Stewart Furniture First Opened in 1918

HUBBARD, Ohio — Old invoices dating to 1926 and 1961, ads showcasing styles and prices and storefront photos from different times can be seen on the walls at Stewart Furniture, a business established by C.R. Stewart in 1918 in Hubbard. 

“These old clippings are from customers who brought them in for us to see, and it’s interesting. Living room sets, the styles – they leave but they come back,” says Sally Severa, one of three co-owners, as she points to the history on her office wall.

Severa’s mother, Mitzi Sarisky, worked at Stewart Furniture after she got out of high school in 1942. Then Severa’s father, Ray Sarisky, became part of the business after World War II. They learned the ins and outs of the business and eventually got into sales.

In the early 1970s, Haber’s Furniture Co. bought the store. After a short time, it closed and the building sat empty until 1976 when Severa’s parents bought it. Today the store operates at its original site, 19 N. Main St., and at the request of C.R. Stewart’s son, Severa’s parents kept the Stewart name, she says. 

Working alongside her siblings and co-owners, Mark Sarisky and Polly Jones, and three other employees, Severa says they enjoy working one-on-one with customers and the small-town atmosphere.

Debbie Balestrino, who works in sales, says she feels like part of the family and has been there for 25 years. “We treat you like you are family when you come in,” she says.

When customers wander throughout the store, they start to open up about what they’re seeking, she says. 

“The more you talk to them, you get to know what they’re looking for as far as style and color. You figure it out,” Balestrino says.

“My husband’s grandmother – she would be 119 right now – we gave her a dining room set. I was redoing it and underneath was a poster with Stewart Furniture on it. So you figure how old that dining room table is and chairs, and I still have it,” Balestrino says.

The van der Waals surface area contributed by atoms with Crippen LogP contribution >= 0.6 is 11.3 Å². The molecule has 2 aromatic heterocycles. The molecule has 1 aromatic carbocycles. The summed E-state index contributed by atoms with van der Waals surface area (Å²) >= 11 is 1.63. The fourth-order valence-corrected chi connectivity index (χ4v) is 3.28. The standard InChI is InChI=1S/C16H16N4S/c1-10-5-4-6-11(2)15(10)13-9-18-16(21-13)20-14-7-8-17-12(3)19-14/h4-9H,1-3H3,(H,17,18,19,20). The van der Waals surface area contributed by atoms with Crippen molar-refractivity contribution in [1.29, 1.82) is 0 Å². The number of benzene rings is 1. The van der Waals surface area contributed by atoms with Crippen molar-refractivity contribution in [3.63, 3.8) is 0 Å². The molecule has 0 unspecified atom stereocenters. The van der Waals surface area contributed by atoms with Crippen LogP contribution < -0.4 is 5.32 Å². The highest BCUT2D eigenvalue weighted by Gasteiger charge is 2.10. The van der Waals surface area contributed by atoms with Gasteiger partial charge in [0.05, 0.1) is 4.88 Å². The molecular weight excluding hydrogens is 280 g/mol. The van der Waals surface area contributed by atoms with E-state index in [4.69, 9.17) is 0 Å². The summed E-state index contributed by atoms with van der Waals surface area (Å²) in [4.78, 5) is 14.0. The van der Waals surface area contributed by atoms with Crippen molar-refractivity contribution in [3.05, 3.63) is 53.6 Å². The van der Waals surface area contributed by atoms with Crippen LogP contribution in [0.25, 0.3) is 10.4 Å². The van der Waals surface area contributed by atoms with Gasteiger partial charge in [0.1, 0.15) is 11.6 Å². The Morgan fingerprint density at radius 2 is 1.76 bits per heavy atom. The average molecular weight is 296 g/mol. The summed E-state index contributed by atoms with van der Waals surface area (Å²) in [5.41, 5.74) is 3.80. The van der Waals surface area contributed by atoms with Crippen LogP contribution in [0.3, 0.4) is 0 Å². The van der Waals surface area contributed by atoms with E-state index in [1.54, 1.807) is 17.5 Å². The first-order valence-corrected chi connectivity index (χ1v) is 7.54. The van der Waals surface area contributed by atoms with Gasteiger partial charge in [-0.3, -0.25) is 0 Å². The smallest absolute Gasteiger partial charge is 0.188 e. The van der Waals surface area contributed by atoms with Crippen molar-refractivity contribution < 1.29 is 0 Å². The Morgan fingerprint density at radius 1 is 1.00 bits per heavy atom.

“We last. I mean, c’mon,” she says with a laugh.

While Stewart does not provide design services, Severa encourages people to bring in photographs of the rooms they want to furnish and paint colors so staff can provide further assistance. 

Some of the furniture lines include Null Furniture, Leick Home, Whittier Wood Furniture and Leggett & Platt Consumer Products. 

Certain styles come and go, Severa says. Customers can find more traditional, primitive country looks among the store’s furnishings rather than modern, contemporary looks, she says. 

Among the selections of recliners, living room and bedroom furniture, dinettes and home accents, the price range is wide. There is plenty to choose from as far as fabrics, colors and styles, she adds.

 “We’re not just big boxy, gray or beige furniture,” Severa says. “We’re not one particular style. We have something for everyone. We have a lot of long-time customers and older clientele. They want quality, so we try to provide that.”

The most popular items are the upholstery, recliners, power lift chairs and the dinette sets, Severa says. Stewart caters to smaller homes and mostly stocks smaller-scale furniture.

Business is good because of the store’s contrast with big box chains, she continues. 

Home deliveries are made every week to a wide area outside of Hubbard, Severa says, citing Boardman, Newton Falls, Salem and East Palestine as well as Hermitage and Mercer, Pa. Stewart has also sold furniture to customers in Canada.  

Severa and her family have seen their customer base grow up since they’ve been a part of the business. 

“We see them with their kids when their kids are little, and then their kids are here buying for their new babies. So we get to know our customers well,” Severa says. “We all live in this town. We’ve grown up in this town. So I see my customers at the grocery store, the swimming pool and the library.”

Pictured: Sally Severa is one of three owners of Stewart Furniture in Hubbard. Her mother, Mitzi, worked at Stewart after she graduated high school and her father, Ray, became an employee after World War II. Stewart closed in the early ’70s. Severa’s parents purchased it in 1976.